Jami Attenberg Turns Her Pen on Herself
Is a memoir a worthy project of someone whose life has no particular dramatic hook? For a writer of considerable talent like Jami Attenberg, I’d argue that yes, it is.
Her memoir I Came All This Way to Meet You: Writing Myself Home (Harper
Collins, $27.99) is a departure from Attenberg’s novels like The Middlesteins and All This Could Be Yours. But it tells a familiar story of a middle-class white woman—Jewish, from the Midwest suburbs—searching for meaning, making art, falling in and out of love, trying to know her family, her friends, and herself. Fans of Attenberg’s novels will find that this memoir has a worn-in comfort to it. We’ve been through these towns and in these apartments, we’ve met these families. We know this voice.
One of Attenberg’s major gifts as a novelist has been her ability to inhabit the
interior lives of her characters. With an expert’s hand, she turns this finely tuned microscope onto herself.
I Came All This Way to Meet You is loosely about Attenberg’s restlessness—her travels, her life on tour as a writer, and her attempts to make herself a home. Thus the writing itself can feel restless, shifting from place to place; Attenberg guides the reader around her life as if it were a museum exhibit on a lazy Sunday afternoon. In one essay, Attenberg is in Lithuania teaching a writing course. In another, she’s on an ill-advised mushroom trip in the mountains. She’s quarantined in New Orleans during the pandemic. She’s in Portugal fighting with a boyfriend.
Friends and lovers come and go. Not that these relationships aren’t deeply felt; they are. Attenberg seems like a really good friend. She holds the people in her life close and treasures them. She is a bit of a vagabond, albeit a thoughtful one. But that means these essays don’t always hang together, and I found myself occasionally getting lost in the various anecdotes that make them up.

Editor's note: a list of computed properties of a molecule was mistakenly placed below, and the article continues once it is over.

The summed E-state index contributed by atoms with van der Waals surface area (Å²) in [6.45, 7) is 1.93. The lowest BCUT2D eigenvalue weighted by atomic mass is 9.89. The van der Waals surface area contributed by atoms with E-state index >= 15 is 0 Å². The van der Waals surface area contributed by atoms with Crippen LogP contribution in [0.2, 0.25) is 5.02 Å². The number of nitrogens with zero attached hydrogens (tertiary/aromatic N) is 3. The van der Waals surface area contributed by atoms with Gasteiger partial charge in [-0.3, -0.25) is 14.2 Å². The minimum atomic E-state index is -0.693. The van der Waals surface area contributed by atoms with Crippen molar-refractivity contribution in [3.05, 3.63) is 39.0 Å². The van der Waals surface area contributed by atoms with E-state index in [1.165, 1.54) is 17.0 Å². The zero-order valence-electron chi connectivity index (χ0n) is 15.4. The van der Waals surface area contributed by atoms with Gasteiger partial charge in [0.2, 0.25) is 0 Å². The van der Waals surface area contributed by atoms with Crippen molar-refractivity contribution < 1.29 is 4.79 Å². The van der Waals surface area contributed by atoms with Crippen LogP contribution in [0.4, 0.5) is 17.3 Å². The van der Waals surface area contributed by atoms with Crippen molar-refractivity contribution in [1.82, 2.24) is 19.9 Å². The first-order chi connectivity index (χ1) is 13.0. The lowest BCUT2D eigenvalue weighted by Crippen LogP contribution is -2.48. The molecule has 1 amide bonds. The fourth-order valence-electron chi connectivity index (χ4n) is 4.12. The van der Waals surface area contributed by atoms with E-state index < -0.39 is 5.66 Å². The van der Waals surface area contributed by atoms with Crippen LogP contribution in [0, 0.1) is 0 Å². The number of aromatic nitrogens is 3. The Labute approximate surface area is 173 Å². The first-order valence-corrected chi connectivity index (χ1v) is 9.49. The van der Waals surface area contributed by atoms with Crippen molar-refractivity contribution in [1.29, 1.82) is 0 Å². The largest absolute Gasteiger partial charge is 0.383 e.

It was, however, refreshing that not much seems to actually happen in this memoir. Attenberg’s traumas and triumphs aren’t laid bare for the reader to gawk at. Instead, they’re doled out quietly in meandering essays, as part of the larger story of her life.
In a landscape where most zeitgeisty memoirs are written either by authors who have survived some horrific trauma or are comedians (or both), I Came All This Way to Meet You provides a nice alternative. Devoid of a major inciting incident or climax, this memoir feels gentler, even as it deals with serious issues.
Attenberg, for example, writes sparingly but brutally about a sexual assault she experienced in college. This memory has a crispness to it that sets it apart
from the rest of the book. (“Thirty years past, and that sensation has never cooled. As good as I have become at compartmentalizing my tragedies, traumas, and fears, putting them aside, on ice, that moment remains a burning hot coal inside my chest.”)
Even though she explores the dark corners of her life, I felt cared for by Attenberg. She’s gently optimistic. She wants the best for herself (and for her
family and friends, and probably for you, too). She doesn’t avoid the bad stuff, but she doesn’t dwell on it, either. She spends more time describing an art installation she loves in New Orleans than she does her assault.
The real triumph of I Came All This Way to Meet You is Attenberg’s willingness to explore all the things that make up a life: the hard things, the small things, the fun things. It’s vulnerable—almost countercultural!—to write about a life that is, by all means, fairly average. But she does it with a confidence in her own voice and story that makes it a worthwhile read.
Catie Stewart works in political communications and lives in San Francisco.